Foxes guard the henhouse, Our Opinion: Governor gives industry insiders too much sway over regulation, The Miami Herald 12.31.12
"The purge got rid of regulators who had the backbone to say No to politically connected developers and engineers. With them went decades of experience and commitment to DEP’s mission, basing their decisions in science and research. Now, the department is being populated by administrators who come directly from the industries that regularly seek the DEP’s favor. It’s telling, disturbingly so, that most of the employees dismissed were in the compliance and enforcement divisions."
Editorial: Ignoring the real water problem, Ocala Star Banner 12.31.12
"For too long the districts have treated our aquifer like a blank check whenever anyone came knocking asking to withdraw large quantities of water from the aquifer. The water table measurements don't lie. Our aquifer is declining steadily, yet our water managers keep acting like they always have been with virtually no serious plan for widespread conservation efforts."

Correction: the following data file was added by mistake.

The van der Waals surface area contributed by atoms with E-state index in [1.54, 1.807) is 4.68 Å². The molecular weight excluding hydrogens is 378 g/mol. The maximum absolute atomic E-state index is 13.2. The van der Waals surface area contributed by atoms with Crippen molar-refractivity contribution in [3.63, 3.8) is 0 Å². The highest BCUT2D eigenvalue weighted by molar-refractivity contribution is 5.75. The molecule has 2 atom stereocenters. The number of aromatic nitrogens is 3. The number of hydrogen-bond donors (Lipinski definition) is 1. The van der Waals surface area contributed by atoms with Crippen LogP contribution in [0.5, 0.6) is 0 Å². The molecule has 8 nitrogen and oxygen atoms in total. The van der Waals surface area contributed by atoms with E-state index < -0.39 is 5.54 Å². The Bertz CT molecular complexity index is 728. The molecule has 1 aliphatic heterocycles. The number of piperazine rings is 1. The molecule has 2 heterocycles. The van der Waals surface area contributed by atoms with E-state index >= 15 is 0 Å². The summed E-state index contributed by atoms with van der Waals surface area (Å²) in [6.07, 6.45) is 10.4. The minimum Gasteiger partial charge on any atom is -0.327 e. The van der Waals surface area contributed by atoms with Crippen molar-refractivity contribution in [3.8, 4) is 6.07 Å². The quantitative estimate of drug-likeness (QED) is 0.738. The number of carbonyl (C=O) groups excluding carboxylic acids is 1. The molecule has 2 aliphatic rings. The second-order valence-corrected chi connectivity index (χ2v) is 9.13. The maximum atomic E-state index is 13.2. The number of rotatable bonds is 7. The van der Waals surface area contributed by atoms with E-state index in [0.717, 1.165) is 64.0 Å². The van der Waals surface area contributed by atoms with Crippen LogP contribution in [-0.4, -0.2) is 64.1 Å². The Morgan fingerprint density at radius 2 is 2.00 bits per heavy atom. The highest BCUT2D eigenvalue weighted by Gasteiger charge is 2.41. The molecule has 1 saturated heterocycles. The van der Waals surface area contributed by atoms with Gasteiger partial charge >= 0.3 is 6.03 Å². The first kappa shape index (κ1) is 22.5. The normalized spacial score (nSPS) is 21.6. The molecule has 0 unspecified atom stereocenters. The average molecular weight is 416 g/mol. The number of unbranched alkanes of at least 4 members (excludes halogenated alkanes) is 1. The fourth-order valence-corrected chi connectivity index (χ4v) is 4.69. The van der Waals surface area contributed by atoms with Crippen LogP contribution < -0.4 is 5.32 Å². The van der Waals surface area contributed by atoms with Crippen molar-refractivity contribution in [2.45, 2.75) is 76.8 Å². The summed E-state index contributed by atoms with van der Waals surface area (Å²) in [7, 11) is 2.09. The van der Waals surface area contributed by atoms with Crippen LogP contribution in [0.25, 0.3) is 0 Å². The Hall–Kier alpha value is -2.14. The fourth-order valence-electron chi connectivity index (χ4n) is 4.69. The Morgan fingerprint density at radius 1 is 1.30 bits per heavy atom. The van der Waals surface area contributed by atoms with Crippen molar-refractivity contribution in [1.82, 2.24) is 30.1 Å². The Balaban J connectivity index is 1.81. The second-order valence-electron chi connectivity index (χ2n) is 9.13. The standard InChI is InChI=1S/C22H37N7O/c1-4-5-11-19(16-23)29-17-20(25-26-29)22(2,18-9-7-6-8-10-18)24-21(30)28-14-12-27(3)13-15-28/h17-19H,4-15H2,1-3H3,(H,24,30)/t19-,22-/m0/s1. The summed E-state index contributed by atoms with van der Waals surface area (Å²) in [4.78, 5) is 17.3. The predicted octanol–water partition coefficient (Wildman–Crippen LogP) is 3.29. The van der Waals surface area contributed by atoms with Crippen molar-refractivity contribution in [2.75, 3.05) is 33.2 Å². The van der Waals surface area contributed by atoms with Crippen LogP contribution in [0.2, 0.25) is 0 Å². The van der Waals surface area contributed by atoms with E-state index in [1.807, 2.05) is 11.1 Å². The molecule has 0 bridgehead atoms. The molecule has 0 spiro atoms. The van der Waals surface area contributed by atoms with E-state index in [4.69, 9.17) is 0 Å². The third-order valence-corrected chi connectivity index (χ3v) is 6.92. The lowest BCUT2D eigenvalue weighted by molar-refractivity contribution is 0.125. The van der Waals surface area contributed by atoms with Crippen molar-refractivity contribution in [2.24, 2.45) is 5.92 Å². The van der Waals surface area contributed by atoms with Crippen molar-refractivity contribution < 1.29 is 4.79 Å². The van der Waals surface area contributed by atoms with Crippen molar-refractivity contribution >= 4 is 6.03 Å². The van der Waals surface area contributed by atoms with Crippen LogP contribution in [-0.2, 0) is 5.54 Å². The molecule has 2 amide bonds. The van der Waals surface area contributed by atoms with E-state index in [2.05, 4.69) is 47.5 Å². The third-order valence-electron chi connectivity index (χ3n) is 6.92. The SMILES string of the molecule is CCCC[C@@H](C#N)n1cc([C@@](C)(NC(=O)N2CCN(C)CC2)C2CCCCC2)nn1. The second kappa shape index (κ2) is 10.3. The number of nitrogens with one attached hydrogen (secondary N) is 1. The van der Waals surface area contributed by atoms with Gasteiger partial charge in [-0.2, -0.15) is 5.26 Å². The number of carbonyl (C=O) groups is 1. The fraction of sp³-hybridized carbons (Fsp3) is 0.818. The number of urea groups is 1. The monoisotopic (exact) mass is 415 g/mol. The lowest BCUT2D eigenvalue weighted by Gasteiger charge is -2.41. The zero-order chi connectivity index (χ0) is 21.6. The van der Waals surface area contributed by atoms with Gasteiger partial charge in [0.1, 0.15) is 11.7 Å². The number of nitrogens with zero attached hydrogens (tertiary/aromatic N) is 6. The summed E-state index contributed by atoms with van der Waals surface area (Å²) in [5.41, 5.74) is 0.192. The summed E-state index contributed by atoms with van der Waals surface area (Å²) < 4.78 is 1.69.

Dr. Bob Knight: Restoring Silver Springs: It's a regional challenge, Ocala Star Banner 12.30.12
"Sadly, during their springs meetings, the St. Johns River Water Management District made no decision to restore flows to Silver Springs. District staff continue to insist that groundwater pumping is not a significant part of the documented flow decline and, instead, claim that lower rainfall totals and other natural causes are responsible for reduced spring flows."
Editorial: Cleaning up Florida's water, finally, Tampa Bay Times 12.28.12
"The federal government told the states in 1998 to devise clean-up standards or it would do the job for them. The announcement several days ago could bring an end to more than a decade of foot-dragging by both sides."